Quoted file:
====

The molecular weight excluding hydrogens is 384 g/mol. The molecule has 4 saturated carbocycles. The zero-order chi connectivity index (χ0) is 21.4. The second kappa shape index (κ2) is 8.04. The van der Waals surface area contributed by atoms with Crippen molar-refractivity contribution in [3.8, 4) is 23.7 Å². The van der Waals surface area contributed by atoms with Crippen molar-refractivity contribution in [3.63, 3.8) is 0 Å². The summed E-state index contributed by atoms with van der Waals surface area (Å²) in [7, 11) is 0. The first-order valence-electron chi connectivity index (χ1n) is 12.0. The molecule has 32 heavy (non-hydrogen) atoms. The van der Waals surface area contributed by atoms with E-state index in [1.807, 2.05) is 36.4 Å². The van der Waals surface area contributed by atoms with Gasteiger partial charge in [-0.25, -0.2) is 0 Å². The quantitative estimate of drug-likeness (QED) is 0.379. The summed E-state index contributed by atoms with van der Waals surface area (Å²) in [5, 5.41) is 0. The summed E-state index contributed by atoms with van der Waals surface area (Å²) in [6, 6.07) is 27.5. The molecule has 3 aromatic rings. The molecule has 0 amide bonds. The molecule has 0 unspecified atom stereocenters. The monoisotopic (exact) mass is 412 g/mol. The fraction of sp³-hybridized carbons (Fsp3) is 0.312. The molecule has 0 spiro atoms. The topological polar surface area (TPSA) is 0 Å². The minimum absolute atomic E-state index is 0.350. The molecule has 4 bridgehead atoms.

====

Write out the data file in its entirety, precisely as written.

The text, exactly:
The molecular weight excluding hydrogens is 384 g/mol. The molecule has 4 saturated carbocycles. The zero-order chi connectivity index (χ0) is 21.4. The second kappa shape index (κ2) is 8.04. The van der Waals surface area contributed by atoms with Crippen molar-refractivity contribution in [3.8, 4) is 23.7 Å². The van der Waals surface area contributed by atoms with Crippen molar-refractivity contribution in [3.63, 3.8) is 0 Å². The summed E-state index contributed by atoms with van der Waals surface area (Å²) in [7, 11) is 0. The first-order valence-electron chi connectivity index (χ1n) is 12.0. The molecule has 32 heavy (non-hydrogen) atoms. The van der Waals surface area contributed by atoms with E-state index in [1.807, 2.05) is 36.4 Å². The van der Waals surface area contributed by atoms with Gasteiger partial charge in [-0.25, -0.2) is 0 Å². The quantitative estimate of drug-likeness (QED) is 0.379. The summed E-state index contributed by atoms with van der Waals surface area (Å²) in [5, 5.41) is 0. The summed E-state index contributed by atoms with van der Waals surface area (Å²) in [6, 6.07) is 27.5. The molecule has 3 aromatic rings. The molecule has 0 amide bonds. The molecule has 0 unspecified atom stereocenters. The monoisotopic (exact) mass is 412 g/mol. The fraction of sp³-hybridized carbons (Fsp3) is 0.312. The molecule has 0 spiro atoms. The topological polar surface area (TPSA) is 0 Å². The minimum absolute atomic E-state index is 0.350. The molecule has 4 bridgehead atoms.